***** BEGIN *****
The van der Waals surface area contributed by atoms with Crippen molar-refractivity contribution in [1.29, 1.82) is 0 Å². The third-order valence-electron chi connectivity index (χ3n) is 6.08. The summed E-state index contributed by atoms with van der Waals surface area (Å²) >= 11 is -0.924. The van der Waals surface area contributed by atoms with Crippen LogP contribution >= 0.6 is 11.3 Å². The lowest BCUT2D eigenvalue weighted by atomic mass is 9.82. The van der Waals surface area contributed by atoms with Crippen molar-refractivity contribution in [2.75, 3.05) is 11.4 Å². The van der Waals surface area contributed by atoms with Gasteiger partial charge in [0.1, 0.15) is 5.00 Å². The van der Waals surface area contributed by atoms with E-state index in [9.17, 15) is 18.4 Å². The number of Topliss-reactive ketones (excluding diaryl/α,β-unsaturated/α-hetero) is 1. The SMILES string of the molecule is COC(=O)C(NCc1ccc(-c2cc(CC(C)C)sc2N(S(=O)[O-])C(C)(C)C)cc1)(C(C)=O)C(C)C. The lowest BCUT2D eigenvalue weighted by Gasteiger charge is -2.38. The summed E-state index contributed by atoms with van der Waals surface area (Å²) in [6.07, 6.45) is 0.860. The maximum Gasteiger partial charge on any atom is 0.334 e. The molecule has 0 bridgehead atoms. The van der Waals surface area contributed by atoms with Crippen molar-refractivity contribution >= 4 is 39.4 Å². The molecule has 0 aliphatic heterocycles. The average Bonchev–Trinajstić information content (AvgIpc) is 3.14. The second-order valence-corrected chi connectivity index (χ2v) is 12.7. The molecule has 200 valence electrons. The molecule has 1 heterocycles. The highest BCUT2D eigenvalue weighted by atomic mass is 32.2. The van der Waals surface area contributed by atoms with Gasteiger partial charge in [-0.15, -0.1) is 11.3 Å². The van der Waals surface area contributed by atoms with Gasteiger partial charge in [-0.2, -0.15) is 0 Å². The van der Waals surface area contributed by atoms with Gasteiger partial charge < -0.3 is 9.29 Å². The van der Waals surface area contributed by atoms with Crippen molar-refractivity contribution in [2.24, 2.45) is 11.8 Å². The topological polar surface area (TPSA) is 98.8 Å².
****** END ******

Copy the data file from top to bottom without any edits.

The van der Waals surface area contributed by atoms with Crippen molar-refractivity contribution in [1.29, 1.82) is 0 Å². The third-order valence-electron chi connectivity index (χ3n) is 6.08. The summed E-state index contributed by atoms with van der Waals surface area (Å²) >= 11 is -0.924. The van der Waals surface area contributed by atoms with Crippen LogP contribution >= 0.6 is 11.3 Å². The lowest BCUT2D eigenvalue weighted by atomic mass is 9.82. The van der Waals surface area contributed by atoms with Crippen molar-refractivity contribution in [2.75, 3.05) is 11.4 Å². The van der Waals surface area contributed by atoms with Gasteiger partial charge in [0.1, 0.15) is 5.00 Å². The van der Waals surface area contributed by atoms with E-state index in [9.17, 15) is 18.4 Å². The number of Topliss-reactive ketones (excluding diaryl/α,β-unsaturated/α-hetero) is 1. The SMILES string of the molecule is COC(=O)C(NCc1ccc(-c2cc(CC(C)C)sc2N(S(=O)[O-])C(C)(C)C)cc1)(C(C)=O)C(C)C. The lowest BCUT2D eigenvalue weighted by Gasteiger charge is -2.38. The summed E-state index contributed by atoms with van der Waals surface area (Å²) in [6.07, 6.45) is 0.860. The maximum Gasteiger partial charge on any atom is 0.334 e. The molecule has 0 bridgehead atoms. The van der Waals surface area contributed by atoms with Crippen molar-refractivity contribution >= 4 is 39.4 Å². The molecule has 0 aliphatic heterocycles. The average Bonchev–Trinajstić information content (AvgIpc) is 3.14. The second-order valence-corrected chi connectivity index (χ2v) is 12.7. The molecule has 200 valence electrons. The molecule has 1 heterocycles. The highest BCUT2D eigenvalue weighted by atomic mass is 32.2. The van der Waals surface area contributed by atoms with Gasteiger partial charge in [-0.15, -0.1) is 11.3 Å². The van der Waals surface area contributed by atoms with Gasteiger partial charge in [-0.2, -0.15) is 0 Å². The van der Waals surface area contributed by atoms with Gasteiger partial charge < -0.3 is 9.29 Å². The van der Waals surface area contributed by atoms with Crippen molar-refractivity contribution in [2.24, 2.45) is 11.8 Å². The topological polar surface area (TPSA) is 98.8 Å².